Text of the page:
Posted by: Rob Viens | July 5, 2012

To Glory We Steer

On July 5th the Beagle weighed anchor and slipped the bounds of Guanabara Bay, leaving Rio de Janeiro behind.  As Darwin describes, they did not leave quietly – there was some fanfare:

“A little after 9 oclock we tripped our anchor, & with a gentle breeze stood out of the bay.— Capts Talbot & Harding accompanied us beyond Santa Cruz.— As we sailed past the Warspite & Samarang (our old Bahia friend) they manned the rigging & gave us a true sailor-like farewell, with three cheers.— The band at the same time striking up “To glory you steer”.” (July 5)

The song Darwin refers to is actually called “Heart of Oak”.  It is the official march of the Royal Navy. Have a listen to what Darwin heard that day as he sailed out of port:

The anthem was composed by 18th-century Englishman William Boyce (who composed several symphonies and anthems during his career).  The lyrics were written by 18th-century actor and playwright David Garrick.  It was written in the late 1750’s and refers to a period of time when the Royal Navy had won several important naval battles, and the folks “back home” were riding the wave of victory.  Hence it made a perfect march for the Royal Navy, and is still used today.

William Boyce and David Garrick (from Wikipedia Commons):

Composer William BoyceActor David Garrick

Although written as a war song, the first verse of Heart of Oak fits the Beagle‘s mission quite well:

Come, cheer up, my lads, ’tis to glory we steer,
To add something more to this wonderful year;
To honour we call you, as freemen not slaves,
For who are so free as the sons of the waves?

This sentiment is reflected in FitzRoy’s description of the departure with some insightful (and proud) additions to Darwin’s comments:

“On the 5th of July we sailed from Rio de Janeiro, honoured by a salute, not of guns, but of hearty cheers from H.M.S. Warspite. Strict etiquette might have been offended at such a compliment to a little ten-gun brig, or, indeed, to any vessel unless she were going out to meet an enemy, or were returning into port victorious: but although not about to encounter a foe, our lonely vessel was going to undertake a task laborious, and often dangerous, to the zealous execution of which the encouragement of our brother-seamen was no trifling inducement. ” (FitzRoy’s Narratives)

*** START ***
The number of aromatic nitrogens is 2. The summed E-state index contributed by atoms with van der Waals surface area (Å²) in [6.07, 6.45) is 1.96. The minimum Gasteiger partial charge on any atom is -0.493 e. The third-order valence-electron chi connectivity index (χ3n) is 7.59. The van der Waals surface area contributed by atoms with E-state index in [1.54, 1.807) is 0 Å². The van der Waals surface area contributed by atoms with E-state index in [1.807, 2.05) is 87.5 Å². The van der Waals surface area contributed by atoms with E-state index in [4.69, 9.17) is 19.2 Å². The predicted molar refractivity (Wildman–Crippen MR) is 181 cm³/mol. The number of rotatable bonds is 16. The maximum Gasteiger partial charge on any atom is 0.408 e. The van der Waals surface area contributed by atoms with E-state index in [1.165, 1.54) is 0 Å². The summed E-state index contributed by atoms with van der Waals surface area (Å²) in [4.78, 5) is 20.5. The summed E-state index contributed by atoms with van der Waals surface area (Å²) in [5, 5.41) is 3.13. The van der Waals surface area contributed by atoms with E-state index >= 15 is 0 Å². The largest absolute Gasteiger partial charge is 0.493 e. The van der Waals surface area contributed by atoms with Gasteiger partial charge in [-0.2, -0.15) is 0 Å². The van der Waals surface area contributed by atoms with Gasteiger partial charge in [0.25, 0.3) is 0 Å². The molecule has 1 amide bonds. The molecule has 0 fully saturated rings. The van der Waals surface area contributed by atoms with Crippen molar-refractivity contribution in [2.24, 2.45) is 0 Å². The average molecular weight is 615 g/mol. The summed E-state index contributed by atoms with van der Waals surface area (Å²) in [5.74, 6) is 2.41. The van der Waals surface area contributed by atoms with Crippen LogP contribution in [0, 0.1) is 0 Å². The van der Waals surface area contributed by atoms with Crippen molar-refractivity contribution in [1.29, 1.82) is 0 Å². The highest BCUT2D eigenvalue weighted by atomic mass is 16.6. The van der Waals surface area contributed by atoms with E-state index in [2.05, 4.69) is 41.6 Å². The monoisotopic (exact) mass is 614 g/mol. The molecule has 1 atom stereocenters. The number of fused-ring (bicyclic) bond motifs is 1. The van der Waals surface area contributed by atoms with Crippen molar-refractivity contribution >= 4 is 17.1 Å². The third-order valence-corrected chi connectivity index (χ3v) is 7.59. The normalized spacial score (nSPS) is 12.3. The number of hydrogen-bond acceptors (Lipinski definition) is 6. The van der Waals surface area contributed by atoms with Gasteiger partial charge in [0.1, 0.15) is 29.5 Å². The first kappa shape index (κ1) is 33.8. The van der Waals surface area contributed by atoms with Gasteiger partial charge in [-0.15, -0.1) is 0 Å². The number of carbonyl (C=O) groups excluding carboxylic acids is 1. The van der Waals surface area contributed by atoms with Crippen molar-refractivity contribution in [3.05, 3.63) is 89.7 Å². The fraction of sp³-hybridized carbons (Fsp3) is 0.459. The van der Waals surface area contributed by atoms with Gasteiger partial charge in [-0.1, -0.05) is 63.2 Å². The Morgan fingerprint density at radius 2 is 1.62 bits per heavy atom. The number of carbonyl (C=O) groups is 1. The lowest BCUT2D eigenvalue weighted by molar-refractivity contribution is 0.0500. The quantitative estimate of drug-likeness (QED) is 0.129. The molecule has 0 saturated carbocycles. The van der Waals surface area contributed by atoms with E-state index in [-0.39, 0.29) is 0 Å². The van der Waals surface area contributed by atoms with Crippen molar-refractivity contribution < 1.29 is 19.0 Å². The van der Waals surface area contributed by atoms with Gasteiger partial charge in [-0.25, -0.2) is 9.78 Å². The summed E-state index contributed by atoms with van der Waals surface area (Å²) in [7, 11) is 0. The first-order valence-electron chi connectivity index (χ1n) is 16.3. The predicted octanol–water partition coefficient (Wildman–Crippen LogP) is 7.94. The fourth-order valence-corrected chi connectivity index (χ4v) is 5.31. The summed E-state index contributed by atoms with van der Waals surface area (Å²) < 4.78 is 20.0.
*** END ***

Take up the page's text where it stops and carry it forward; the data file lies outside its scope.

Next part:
No one pays much attention these days to FitzRoy’s narrative of the voyage, but I have to say, even if he had not taken a famous passenger on board, I suspect FitzRoy’s writings would still be read today. They are a little drier than Darwin’s writings, and frequently spend a lot of time on naval details or weather observations.  However, there are some literary gems hidden within the pages.  FitzRoy is proud of his work and the work of his crew, and likes to share that pride (as in the quote above).  And some of his descriptions, such as the detailed account of the Wreck of the HMS Thetis are downright riveting.

In the letter written to his sister on this day, shortly before departure, Darwin refers to the attempt to visit the site of the Thetis wreck (if you recall a large amount of money sank with the ship):

“If the wind is not directly against us, we shall touch at Cape Frio, the celebrated scene of diving for the Thetis wreck.— They have fished up 900000 dollars.” (Correspondence to Catherine Darwin, 5 July 1832)

But as we see from the rest of his diary entry today, that was not to be so.  I’m sure the captain was sorely disappointed, as he had a soft spot for the Thetis and her crew.

“The Captain had intended touching at Cape Frio, but as the lightning did so.— we made a direct course for the South.— Near to the Isle de Raza the wind lulled, & we are now becalmed & shall probably remain so during the night: The moon is now shining brightly on the glassy water.—every one is in high spirits at again being at sea & a little more wind is all that is wanted.— The still & quiet regularity of the ship is delightful; at no time is “the busy hum of men” so strongly perceived as when leaving it for the open ocean.” (July 5)

With that, we’ll leave Darwin on the eve of the next main leg of his journey – to perform a “task laborious, and often dangerous”, but oh, so much fun. (RJV)

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